Join us September 26 at the “Ecotourism and Protected Area” Round Table at the Northern Sustainable Development Forum in Yakutsk!

The Northern Forum has invited LT&C for its upcoming  Northern Sustainable Development Forum to co-organise a roundtable discussion on “Ecotourism and Protected Areas”. The event is taking place September 24-28 in Yakutsk, Sakha Republic, Russia. The Forum seeks to become one of the world’s leading platforms for discussing the issues and prospects of sustainable development of the Arctic and the North and implementing relevant projects on the 17 Sustainable Development Goals of the UN 2030 Agenda for Sustainable Development throughout the circumpolar Arctic.

If you are interested in sustainable tourism and protected areas in the Arctic or plan any own activities in particular in the Russian Arctic you should not miss this event.

Have a look at the latest agenda of the entire Forum and the one of the Round Table:

As the Northern Forum Secretariat informed us, there is still a last-minute chance to register for the event. You best immediately go to their website and send in the application form.

In case you are in particular interested to join the roundtable on “Ecotourism and protected areas” and have own ideas for the content or what you would like to present yourself you may contact

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Aspiring videographer George Podaras on his cycling initiative “Africa: Cape to Cape”

Aspiring videographer, cyclist and member of LT&C, George Podaras takes on an exciting journey across Africa to document how tourism benefits nature conservation in National Parks within the continent. On his way, he will pass several members and LT&C-Examples, which he will make part of a mini-series, shared on LT&C’s social media and his website.

If you would like to support George’s mission, you are welcome to donate to a selected african conservation organisation on his GoFundMe page, or follow him on Strava.

In this small interview, we asked him about his goals and ambitions and what his project is all about:

Tell us a little bit about yourself
I am originally from Greece but born in London . Because of my mother’s job in government I grew up between the UK. Cyprus and the UAE. I eventually moved back to the UK for university and ended up working as a videographer in Oxford. This is where I really got into cycling. On a dare I cycled on an old single gear Raleigh bicycle from Southampton to Oxford and realised how much I loved the experience, so eventually decided to cycle the entire country. I ended up doing a lot of these challenges, including North Greece to South Greece, circulating Iceland, across the Persian Gulf and back, London to Paris, around Lake Ontario on a fold up bike and so on. After completing all these challenges the idea of Africa grew and grew to the point I couldn’t ignore it anymore and committed myself to prepare for cycling it.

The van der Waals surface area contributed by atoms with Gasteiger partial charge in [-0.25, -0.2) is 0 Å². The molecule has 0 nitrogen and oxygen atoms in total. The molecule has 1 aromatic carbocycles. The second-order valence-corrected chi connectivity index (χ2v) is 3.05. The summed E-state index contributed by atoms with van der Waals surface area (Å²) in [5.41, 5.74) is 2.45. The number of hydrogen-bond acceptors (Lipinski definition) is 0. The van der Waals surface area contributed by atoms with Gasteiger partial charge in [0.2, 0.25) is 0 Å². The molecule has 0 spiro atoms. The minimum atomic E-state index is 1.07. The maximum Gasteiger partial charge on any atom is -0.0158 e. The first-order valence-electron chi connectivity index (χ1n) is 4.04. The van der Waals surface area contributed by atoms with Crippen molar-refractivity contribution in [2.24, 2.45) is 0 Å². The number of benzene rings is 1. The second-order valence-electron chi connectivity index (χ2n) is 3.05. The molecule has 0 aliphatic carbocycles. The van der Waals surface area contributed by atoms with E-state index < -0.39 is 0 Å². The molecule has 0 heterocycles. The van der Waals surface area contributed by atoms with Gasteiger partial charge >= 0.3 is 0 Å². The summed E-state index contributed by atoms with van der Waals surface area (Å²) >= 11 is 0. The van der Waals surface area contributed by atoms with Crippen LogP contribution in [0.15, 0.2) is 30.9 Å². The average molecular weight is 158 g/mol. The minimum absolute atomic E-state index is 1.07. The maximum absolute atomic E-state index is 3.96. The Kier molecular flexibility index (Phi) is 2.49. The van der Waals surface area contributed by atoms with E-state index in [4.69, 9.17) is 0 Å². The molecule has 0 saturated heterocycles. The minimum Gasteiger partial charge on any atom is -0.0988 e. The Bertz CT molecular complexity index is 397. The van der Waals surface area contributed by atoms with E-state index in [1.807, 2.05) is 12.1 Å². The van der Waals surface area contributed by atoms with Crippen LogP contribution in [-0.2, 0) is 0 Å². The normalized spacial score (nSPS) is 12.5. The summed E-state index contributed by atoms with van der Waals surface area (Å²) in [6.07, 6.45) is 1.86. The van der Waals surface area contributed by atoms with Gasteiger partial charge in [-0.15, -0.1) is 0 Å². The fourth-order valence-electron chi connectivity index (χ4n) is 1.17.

What is your project Africa: Cape to Cape all about?
I want to cycle from the most southern part of Africa, Cape Agulhus in South Africa to the most northern, Cape Bon in Tunisia, covering the two ends of Africa and passing through Namibia, Botsawana, Zambia, Tanzania, Kenya, Ethiopia, Sudan, Egypt and Libya in between.

Starting Point: Cape Agulhus, Photo: George Podaras

What is the goal of this trip?
I want to experience the continent of Africa for the first time at my own pace and my own navigation. Using a 360 camera I will develop digital maps of undocumented routes. As a videographer I want to develop my own footage of wildlife and landscapes and use it to promote LT&C.
I aim to document as many national parks as possible in order to highlight conservation efforts sustained with tourism by spreading their story and help raise donations for these projects. LT&C is committed to support the creation of a network of protected areas in order to support this goal. Its a wonderful project and an important organisation in regards of promoting sustainable tourism.

What is your connection with LT&C?
I was introduced to LT&C through a friend of mine. They were very interested in my bike ride and thought it to be a great opportunity to partner up. I am passing through many LT&C examples and as a proud member, otherwise known as a penguin, I hope to recruit more along my way.